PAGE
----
A couple years ago, a friend of mine, who’s a violin teacher, had a huge realization while working with a younger student. He gave his student a dog sticker to congratulate his student for learning something hard. The student got sooooo excited. Reflecting on this, he realized that the sticker gave his student a sense of completion.
No one ever gives us stickers as adults. But how deeply satisfying would it be to get one—to have someone return an assignment to us with a little colorful sticker on the top. To have the feeling that we had really finished something.
After my friend’s sticker realization, I started giving my math students stickers all the time. I believe I did this because I wanted to give my students a sense of completion. And I wanted them to feel that math, like stickers, could be sparkly, colorful, bite-sized, and fun. A source of delight, excitement, pride, and surprise. I didn’t think I was using stickers as a reward—more as a way to celebrate their work.
Now, after reading all this recent research about how using any reward can undercut students’ intrinsic motivation, I am asking myself, are stickers wrong? Am I actually creating a situation where I’m training my students to expect and be dependent on immediate gratification? I wonder if I am preventing them from learning to persist through struggle and confusion without me sitting there ready to cheer them on and give them a sticker at the first opportunity.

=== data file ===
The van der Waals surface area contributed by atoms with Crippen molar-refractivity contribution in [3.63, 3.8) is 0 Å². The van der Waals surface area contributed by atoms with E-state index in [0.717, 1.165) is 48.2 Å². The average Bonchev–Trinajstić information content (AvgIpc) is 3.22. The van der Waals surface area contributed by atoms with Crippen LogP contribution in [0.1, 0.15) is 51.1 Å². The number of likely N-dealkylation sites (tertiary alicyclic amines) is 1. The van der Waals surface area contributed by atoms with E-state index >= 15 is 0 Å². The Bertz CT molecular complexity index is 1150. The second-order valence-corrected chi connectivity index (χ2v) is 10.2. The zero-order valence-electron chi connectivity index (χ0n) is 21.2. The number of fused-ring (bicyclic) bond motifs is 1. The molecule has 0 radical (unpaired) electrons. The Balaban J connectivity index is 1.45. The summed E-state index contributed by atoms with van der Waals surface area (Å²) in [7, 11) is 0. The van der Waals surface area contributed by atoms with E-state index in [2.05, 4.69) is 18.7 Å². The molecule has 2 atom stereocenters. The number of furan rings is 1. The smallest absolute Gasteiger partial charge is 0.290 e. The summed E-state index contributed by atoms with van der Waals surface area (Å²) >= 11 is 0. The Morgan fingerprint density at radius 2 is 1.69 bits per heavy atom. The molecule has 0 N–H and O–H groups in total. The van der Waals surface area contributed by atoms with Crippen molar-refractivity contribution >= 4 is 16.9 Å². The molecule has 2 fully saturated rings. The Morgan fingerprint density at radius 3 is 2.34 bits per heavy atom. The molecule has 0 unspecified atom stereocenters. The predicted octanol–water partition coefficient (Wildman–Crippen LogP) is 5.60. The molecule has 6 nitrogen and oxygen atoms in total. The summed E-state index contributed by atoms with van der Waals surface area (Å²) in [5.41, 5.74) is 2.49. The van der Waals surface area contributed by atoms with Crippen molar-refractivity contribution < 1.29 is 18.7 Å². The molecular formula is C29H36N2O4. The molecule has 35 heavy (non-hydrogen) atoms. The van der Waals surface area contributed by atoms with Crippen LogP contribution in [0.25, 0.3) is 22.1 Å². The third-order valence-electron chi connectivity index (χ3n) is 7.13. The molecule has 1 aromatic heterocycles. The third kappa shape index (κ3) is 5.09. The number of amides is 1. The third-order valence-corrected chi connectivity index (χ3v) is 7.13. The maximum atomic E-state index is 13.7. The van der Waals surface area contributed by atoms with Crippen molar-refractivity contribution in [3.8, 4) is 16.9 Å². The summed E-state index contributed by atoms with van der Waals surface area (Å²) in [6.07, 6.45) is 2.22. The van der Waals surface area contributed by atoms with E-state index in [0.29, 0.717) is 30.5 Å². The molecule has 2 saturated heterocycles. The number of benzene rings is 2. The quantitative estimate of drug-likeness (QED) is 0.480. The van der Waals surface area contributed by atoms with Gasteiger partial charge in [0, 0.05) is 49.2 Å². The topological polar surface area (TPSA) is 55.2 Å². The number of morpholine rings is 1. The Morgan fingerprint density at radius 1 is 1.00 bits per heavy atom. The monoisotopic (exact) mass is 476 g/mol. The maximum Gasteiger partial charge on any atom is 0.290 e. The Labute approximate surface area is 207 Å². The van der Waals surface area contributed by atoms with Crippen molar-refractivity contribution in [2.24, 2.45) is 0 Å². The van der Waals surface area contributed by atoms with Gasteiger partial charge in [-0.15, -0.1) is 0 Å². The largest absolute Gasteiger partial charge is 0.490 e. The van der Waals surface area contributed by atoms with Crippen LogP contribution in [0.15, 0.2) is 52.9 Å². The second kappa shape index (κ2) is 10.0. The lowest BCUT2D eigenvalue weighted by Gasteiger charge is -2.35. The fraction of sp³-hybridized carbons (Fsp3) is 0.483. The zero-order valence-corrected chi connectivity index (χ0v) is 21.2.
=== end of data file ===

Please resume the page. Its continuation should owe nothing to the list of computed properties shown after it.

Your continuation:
I’m not sure I can wean myself off of stickers completely. But maybe I’ll try to give them to my students the same way I’m trying to learn to give praise: intermittently, and only for things that the student actually had to work hard to learn.
But that doesn’t mean I’m going to stop carrying my secret sticker stash around with me everywhere I go.